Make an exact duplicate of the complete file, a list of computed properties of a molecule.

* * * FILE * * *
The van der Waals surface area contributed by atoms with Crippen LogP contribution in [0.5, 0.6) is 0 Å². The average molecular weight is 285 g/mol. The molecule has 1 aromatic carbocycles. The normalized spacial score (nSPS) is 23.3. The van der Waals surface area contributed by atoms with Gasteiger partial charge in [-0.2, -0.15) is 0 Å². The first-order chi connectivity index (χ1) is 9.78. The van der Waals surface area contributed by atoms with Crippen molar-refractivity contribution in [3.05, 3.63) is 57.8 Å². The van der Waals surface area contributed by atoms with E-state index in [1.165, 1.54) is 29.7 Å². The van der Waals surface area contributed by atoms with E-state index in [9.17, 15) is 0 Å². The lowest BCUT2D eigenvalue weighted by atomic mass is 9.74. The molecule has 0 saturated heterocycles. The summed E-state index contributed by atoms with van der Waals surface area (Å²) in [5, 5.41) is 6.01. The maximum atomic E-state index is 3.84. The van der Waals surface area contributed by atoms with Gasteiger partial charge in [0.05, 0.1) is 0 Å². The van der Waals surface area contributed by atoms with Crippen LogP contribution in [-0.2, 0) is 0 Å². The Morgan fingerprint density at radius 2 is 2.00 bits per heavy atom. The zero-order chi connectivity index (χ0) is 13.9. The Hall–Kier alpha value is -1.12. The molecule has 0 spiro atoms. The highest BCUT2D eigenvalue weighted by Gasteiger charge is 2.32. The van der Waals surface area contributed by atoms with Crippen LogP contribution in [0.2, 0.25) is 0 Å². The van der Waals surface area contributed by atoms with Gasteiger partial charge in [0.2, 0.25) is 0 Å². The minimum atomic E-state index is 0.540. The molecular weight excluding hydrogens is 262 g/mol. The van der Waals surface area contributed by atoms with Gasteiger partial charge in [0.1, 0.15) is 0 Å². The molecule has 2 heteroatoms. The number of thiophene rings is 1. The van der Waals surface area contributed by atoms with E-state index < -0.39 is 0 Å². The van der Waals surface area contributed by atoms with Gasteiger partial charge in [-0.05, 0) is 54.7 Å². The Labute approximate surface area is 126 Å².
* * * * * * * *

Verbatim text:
The van der Waals surface area contributed by atoms with Crippen LogP contribution in [0.5, 0.6) is 0 Å². The average molecular weight is 285 g/mol. The molecule has 1 aromatic carbocycles. The normalized spacial score (nSPS) is 23.3. The van der Waals surface area contributed by atoms with Gasteiger partial charge in [-0.2, -0.15) is 0 Å². The first-order chi connectivity index (χ1) is 9.78. The van der Waals surface area contributed by atoms with Crippen molar-refractivity contribution in [3.05, 3.63) is 57.8 Å². The van der Waals surface area contributed by atoms with E-state index in [1.165, 1.54) is 29.7 Å². The van der Waals surface area contributed by atoms with E-state index in [9.17, 15) is 0 Å². The lowest BCUT2D eigenvalue weighted by atomic mass is 9.74. The molecule has 0 saturated heterocycles. The summed E-state index contributed by atoms with van der Waals surface area (Å²) in [5, 5.41) is 6.01. The maximum atomic E-state index is 3.84. The van der Waals surface area contributed by atoms with Gasteiger partial charge in [0.05, 0.1) is 0 Å². The van der Waals surface area contributed by atoms with Crippen LogP contribution in [-0.2, 0) is 0 Å². The Morgan fingerprint density at radius 2 is 2.00 bits per heavy atom. The zero-order chi connectivity index (χ0) is 13.9. The Hall–Kier alpha value is -1.12. The molecule has 0 spiro atoms. The highest BCUT2D eigenvalue weighted by Gasteiger charge is 2.32. The van der Waals surface area contributed by atoms with Crippen LogP contribution in [0.2, 0.25) is 0 Å². The van der Waals surface area contributed by atoms with Gasteiger partial charge in [0.2, 0.25) is 0 Å². The minimum atomic E-state index is 0.540. The molecular weight excluding hydrogens is 262 g/mol. The van der Waals surface area contributed by atoms with Gasteiger partial charge in [0.1, 0.15) is 0 Å². The molecule has 2 heteroatoms. The number of thiophene rings is 1. The van der Waals surface area contributed by atoms with E-state index < -0.39 is 0 Å². The van der Waals surface area contributed by atoms with Gasteiger partial charge in [-0.05, 0) is 54.7 Å². The Labute approximate surface area is 126 Å².